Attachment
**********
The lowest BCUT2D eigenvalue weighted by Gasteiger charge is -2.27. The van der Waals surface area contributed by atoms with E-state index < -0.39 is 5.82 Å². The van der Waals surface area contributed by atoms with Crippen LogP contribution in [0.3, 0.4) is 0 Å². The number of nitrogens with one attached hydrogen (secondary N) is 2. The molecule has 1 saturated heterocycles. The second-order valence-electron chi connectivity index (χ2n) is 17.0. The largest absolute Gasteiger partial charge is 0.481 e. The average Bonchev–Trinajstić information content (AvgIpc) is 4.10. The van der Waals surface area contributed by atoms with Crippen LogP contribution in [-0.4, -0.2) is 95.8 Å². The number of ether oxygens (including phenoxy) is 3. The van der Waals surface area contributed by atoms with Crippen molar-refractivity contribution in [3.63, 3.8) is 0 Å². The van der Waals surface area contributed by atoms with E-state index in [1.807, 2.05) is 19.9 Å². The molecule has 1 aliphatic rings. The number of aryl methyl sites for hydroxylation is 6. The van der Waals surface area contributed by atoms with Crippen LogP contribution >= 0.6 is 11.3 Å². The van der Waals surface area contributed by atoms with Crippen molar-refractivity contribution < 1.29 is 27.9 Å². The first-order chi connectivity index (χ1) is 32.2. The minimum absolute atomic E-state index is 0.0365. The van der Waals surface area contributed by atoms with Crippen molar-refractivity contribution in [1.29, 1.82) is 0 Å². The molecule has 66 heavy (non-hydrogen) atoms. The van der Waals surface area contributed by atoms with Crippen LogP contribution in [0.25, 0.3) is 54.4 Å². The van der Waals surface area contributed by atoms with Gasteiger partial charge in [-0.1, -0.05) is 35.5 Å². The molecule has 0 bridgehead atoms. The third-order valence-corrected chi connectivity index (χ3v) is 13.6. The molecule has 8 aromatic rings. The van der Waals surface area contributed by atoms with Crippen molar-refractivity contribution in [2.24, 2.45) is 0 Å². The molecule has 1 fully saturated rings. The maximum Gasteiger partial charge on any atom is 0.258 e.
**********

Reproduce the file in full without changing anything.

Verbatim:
The lowest BCUT2D eigenvalue weighted by Gasteiger charge is -2.27. The van der Waals surface area contributed by atoms with E-state index < -0.39 is 5.82 Å². The van der Waals surface area contributed by atoms with Crippen LogP contribution in [0.3, 0.4) is 0 Å². The number of nitrogens with one attached hydrogen (secondary N) is 2. The molecule has 1 saturated heterocycles. The second-order valence-electron chi connectivity index (χ2n) is 17.0. The largest absolute Gasteiger partial charge is 0.481 e. The average Bonchev–Trinajstić information content (AvgIpc) is 4.10. The van der Waals surface area contributed by atoms with Crippen LogP contribution in [-0.4, -0.2) is 95.8 Å². The number of ether oxygens (including phenoxy) is 3. The van der Waals surface area contributed by atoms with Crippen molar-refractivity contribution in [3.63, 3.8) is 0 Å². The van der Waals surface area contributed by atoms with E-state index in [1.807, 2.05) is 19.9 Å². The molecule has 1 aliphatic rings. The number of aryl methyl sites for hydroxylation is 6. The van der Waals surface area contributed by atoms with Crippen LogP contribution >= 0.6 is 11.3 Å². The van der Waals surface area contributed by atoms with Crippen molar-refractivity contribution < 1.29 is 27.9 Å². The first-order chi connectivity index (χ1) is 32.2. The minimum absolute atomic E-state index is 0.0365. The van der Waals surface area contributed by atoms with Crippen molar-refractivity contribution in [1.29, 1.82) is 0 Å². The molecule has 66 heavy (non-hydrogen) atoms. The van der Waals surface area contributed by atoms with Crippen LogP contribution in [0.25, 0.3) is 54.4 Å². The van der Waals surface area contributed by atoms with Gasteiger partial charge in [-0.1, -0.05) is 35.5 Å². The molecule has 0 bridgehead atoms. The third-order valence-corrected chi connectivity index (χ3v) is 13.6. The molecule has 8 aromatic rings. The van der Waals surface area contributed by atoms with Crippen molar-refractivity contribution in [2.24, 2.45) is 0 Å². The molecule has 1 fully saturated rings. The maximum Gasteiger partial charge on any atom is 0.258 e.